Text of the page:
Fuchsia: Google’s new operating system

Fuchsia: Google's new operating system

The Internet Search Engine giant, Google, keeps reinventing itself. Many operating systems have been developed by this giant in the past. In August of 2016, the news that Fuschia has been developed by Google hit the world of technology. Fuschia, an open source software is distributed for free and it is designed for high-end mobile phones, PCs, and tablets.  Here is a little more about Fuchsia: Google’s new operating system.

WHAT IS DIFFERENT?
Before Fuschia was the Android and Chrome OS. It is not known for certain if Fuschia was designed to replace the Android, but one thing is certain, people expect it to solve some android -related issues. With the android, Google is at the mercy of chip makers as it tries to support the Linux Kernel prompting it to always request for an Android update.

While the Linux Kernel remains the bedrock of the Android and Chrome OS, Fuschia relies on a microkernel that goes by the name Magenta. Most of its writing is in the language C because it is meant for embedded systems.

ABOUT FUSCHIA:
Microkernel, upon which Fuschia is built, is derived from the words ‘Little Kernel’ (LK). The Little Kernel is licensed by MIT while the license of Fuschia is mostly under a 3-clause BSD license. With the license of the kernel being mixed, Fuschia which can be downloaded from its source repository also includes the license of each respective open source license.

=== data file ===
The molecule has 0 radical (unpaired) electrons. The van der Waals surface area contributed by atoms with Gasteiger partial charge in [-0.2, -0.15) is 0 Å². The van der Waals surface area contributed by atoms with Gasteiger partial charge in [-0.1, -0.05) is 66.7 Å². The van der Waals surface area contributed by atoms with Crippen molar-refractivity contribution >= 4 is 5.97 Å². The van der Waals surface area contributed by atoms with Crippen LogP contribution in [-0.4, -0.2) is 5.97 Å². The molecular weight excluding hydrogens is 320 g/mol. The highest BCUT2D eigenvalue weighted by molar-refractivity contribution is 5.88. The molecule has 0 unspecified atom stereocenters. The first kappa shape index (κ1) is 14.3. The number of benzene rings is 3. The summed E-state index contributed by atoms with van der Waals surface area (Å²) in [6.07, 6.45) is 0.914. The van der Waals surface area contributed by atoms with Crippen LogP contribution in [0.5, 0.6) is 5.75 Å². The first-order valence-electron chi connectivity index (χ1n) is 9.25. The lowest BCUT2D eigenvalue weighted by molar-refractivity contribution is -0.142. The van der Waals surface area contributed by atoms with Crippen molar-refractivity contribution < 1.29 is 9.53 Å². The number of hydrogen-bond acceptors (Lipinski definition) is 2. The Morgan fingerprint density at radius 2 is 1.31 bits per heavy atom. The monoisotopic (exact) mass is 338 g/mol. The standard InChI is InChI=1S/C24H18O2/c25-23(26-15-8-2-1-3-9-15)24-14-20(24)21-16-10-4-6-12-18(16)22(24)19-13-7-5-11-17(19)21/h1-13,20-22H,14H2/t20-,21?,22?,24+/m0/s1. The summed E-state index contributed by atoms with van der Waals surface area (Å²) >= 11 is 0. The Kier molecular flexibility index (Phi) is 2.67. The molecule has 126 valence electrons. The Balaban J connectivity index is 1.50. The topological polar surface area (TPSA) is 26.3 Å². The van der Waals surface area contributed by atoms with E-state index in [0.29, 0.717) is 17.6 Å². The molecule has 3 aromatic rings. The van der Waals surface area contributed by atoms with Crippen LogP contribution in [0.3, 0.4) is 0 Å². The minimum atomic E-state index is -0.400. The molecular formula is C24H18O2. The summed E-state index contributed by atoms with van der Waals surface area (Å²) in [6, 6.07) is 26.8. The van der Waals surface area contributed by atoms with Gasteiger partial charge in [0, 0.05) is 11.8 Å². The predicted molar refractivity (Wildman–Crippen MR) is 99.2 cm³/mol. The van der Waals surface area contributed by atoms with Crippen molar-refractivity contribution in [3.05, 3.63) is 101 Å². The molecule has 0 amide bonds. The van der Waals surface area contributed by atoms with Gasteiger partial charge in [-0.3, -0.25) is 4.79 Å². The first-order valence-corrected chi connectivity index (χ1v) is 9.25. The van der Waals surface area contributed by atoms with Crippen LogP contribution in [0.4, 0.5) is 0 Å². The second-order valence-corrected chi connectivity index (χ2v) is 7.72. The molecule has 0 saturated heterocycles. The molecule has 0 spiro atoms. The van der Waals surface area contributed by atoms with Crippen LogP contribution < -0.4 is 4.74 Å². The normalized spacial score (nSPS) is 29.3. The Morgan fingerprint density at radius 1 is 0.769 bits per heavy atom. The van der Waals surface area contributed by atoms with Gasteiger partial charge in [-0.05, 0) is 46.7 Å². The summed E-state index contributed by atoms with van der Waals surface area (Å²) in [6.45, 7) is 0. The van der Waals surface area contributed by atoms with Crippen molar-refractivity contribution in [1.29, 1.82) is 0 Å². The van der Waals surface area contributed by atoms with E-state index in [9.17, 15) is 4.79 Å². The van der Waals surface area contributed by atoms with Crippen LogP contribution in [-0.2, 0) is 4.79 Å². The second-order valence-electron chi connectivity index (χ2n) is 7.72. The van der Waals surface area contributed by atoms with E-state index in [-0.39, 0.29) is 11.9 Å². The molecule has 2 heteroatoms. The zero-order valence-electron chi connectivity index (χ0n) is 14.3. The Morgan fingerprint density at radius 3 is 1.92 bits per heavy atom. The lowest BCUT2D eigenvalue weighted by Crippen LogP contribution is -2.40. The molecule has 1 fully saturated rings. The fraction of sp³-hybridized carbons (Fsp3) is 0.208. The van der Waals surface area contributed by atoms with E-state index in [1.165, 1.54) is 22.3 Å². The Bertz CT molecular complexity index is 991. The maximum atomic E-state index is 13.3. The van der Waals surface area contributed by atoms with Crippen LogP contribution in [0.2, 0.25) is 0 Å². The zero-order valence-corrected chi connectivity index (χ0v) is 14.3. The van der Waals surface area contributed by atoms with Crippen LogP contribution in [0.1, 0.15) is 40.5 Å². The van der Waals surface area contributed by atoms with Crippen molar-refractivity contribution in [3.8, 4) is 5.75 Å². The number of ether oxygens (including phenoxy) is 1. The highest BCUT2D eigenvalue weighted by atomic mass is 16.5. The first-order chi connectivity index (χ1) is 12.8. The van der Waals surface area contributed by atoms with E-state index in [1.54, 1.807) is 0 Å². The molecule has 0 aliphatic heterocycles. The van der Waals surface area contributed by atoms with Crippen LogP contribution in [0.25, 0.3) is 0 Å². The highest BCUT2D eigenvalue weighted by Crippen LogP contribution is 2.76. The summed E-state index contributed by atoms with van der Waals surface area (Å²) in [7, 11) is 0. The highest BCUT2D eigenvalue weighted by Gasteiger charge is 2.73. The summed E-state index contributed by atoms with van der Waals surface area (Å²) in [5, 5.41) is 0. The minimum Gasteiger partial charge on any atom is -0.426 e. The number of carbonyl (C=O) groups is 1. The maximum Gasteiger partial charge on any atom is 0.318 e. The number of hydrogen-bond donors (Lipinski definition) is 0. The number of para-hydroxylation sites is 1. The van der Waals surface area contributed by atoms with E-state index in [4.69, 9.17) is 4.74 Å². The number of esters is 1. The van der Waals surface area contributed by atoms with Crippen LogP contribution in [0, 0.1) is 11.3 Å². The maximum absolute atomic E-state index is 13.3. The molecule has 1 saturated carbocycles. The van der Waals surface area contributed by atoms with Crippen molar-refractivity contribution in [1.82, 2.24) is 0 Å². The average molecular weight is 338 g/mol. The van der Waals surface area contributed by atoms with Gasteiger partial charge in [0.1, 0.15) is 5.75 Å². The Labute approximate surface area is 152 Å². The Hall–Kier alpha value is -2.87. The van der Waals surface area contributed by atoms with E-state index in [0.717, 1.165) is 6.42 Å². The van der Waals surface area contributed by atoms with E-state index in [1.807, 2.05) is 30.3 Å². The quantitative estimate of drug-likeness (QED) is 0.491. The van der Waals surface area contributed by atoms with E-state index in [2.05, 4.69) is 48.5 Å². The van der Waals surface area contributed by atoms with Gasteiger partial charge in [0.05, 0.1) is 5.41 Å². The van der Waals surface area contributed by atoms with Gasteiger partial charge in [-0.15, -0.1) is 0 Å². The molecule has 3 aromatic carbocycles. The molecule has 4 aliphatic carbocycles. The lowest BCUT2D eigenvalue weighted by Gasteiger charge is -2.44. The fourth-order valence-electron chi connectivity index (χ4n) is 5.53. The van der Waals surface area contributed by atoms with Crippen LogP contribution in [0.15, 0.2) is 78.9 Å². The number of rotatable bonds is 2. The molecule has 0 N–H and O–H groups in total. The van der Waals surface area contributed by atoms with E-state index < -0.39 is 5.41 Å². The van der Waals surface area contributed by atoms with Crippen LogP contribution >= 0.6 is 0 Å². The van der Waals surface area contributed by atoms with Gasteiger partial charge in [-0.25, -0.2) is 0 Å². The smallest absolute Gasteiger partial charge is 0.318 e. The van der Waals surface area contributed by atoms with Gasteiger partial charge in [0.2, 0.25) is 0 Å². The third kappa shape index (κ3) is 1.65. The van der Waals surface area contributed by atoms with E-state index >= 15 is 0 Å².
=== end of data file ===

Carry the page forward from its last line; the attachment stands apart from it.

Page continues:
The kernel of Fuschia comes with some user-space components which make the provision of libraries and utilities possible. Applications can be created using the libraries and toolkits found in the source repository under Fuschia.

Its logo, a symbol of infinity that is colored Fuschia, can be found at GitHub, an internet hosting service of the software repository.

WHAT LIES AHEAD?
As it stands now, no one really knows what Google has got up its sleeves. Google has not formally stated what Fuschia can do or will not do. All we have at present are several speculations by different groups. Before any conclusion can be reached, Google has got to make a formal announcement or else the vacuum will always loom large.

ANY REASON FOR THE SILENCE?
There is every likelihood that Fuschia might just be an experiment by Google. By holding out on making a formal announcement, the company stands to lose nothing if the project does not meet the expectations of the general public. What people want now more than ever, is an operating system that will be far much better than the android. Perhaps with Google not being too sure if Fuschia will be the solution that people seek, it is best that it does not make a formal announcement that will bind Fuschia to it.

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